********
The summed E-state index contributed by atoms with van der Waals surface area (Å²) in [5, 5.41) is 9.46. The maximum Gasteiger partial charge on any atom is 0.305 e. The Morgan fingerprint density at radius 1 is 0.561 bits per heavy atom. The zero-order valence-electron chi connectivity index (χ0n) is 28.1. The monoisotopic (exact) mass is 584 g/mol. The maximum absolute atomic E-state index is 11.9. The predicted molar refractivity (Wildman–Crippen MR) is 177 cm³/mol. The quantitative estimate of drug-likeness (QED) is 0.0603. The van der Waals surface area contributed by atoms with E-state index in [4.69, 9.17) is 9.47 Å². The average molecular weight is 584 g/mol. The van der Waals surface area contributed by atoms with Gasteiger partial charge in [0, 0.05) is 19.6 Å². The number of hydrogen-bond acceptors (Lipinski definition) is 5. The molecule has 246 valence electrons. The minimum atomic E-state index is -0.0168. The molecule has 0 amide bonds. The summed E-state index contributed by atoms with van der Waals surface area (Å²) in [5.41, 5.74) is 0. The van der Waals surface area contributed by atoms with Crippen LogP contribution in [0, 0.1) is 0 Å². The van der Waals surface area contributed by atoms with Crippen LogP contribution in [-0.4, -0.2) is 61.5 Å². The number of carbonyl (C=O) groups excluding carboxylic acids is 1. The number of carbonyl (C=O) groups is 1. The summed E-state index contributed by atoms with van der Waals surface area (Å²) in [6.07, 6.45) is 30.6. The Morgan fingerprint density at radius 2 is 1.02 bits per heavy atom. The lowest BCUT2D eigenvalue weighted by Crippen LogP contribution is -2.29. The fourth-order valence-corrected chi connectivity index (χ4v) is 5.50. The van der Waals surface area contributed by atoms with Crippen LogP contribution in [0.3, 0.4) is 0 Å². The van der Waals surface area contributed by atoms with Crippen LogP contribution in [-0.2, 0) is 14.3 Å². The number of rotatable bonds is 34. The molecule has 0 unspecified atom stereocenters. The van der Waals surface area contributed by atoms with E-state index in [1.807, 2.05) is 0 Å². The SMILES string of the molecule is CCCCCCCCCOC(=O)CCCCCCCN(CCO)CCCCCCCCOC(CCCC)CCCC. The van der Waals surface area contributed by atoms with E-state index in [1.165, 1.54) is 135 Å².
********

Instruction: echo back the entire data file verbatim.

The summed E-state index contributed by atoms with van der Waals surface area (Å²) in [5, 5.41) is 9.46. The maximum Gasteiger partial charge on any atom is 0.305 e. The Morgan fingerprint density at radius 1 is 0.561 bits per heavy atom. The zero-order valence-electron chi connectivity index (χ0n) is 28.1. The monoisotopic (exact) mass is 584 g/mol. The maximum absolute atomic E-state index is 11.9. The predicted molar refractivity (Wildman–Crippen MR) is 177 cm³/mol. The quantitative estimate of drug-likeness (QED) is 0.0603. The van der Waals surface area contributed by atoms with E-state index in [4.69, 9.17) is 9.47 Å². The average molecular weight is 584 g/mol. The van der Waals surface area contributed by atoms with Gasteiger partial charge in [0, 0.05) is 19.6 Å². The number of hydrogen-bond acceptors (Lipinski definition) is 5. The molecule has 246 valence electrons. The minimum atomic E-state index is -0.0168. The molecule has 0 amide bonds. The summed E-state index contributed by atoms with van der Waals surface area (Å²) in [5.41, 5.74) is 0. The van der Waals surface area contributed by atoms with Crippen LogP contribution in [0, 0.1) is 0 Å². The van der Waals surface area contributed by atoms with Crippen LogP contribution in [-0.4, -0.2) is 61.5 Å². The number of carbonyl (C=O) groups excluding carboxylic acids is 1. The number of carbonyl (C=O) groups is 1. The summed E-state index contributed by atoms with van der Waals surface area (Å²) in [6.07, 6.45) is 30.6. The Morgan fingerprint density at radius 2 is 1.02 bits per heavy atom. The lowest BCUT2D eigenvalue weighted by Crippen LogP contribution is -2.29. The fourth-order valence-corrected chi connectivity index (χ4v) is 5.50. The van der Waals surface area contributed by atoms with Crippen LogP contribution in [0.3, 0.4) is 0 Å². The van der Waals surface area contributed by atoms with Crippen LogP contribution in [-0.2, 0) is 14.3 Å². The number of rotatable bonds is 34. The molecule has 0 unspecified atom stereocenters. The van der Waals surface area contributed by atoms with E-state index in [1.807, 2.05) is 0 Å². The SMILES string of the molecule is CCCCCCCCCOC(=O)CCCCCCCN(CCO)CCCCCCCCOC(CCCC)CCCC. The van der Waals surface area contributed by atoms with E-state index in [1.165, 1.54) is 135 Å².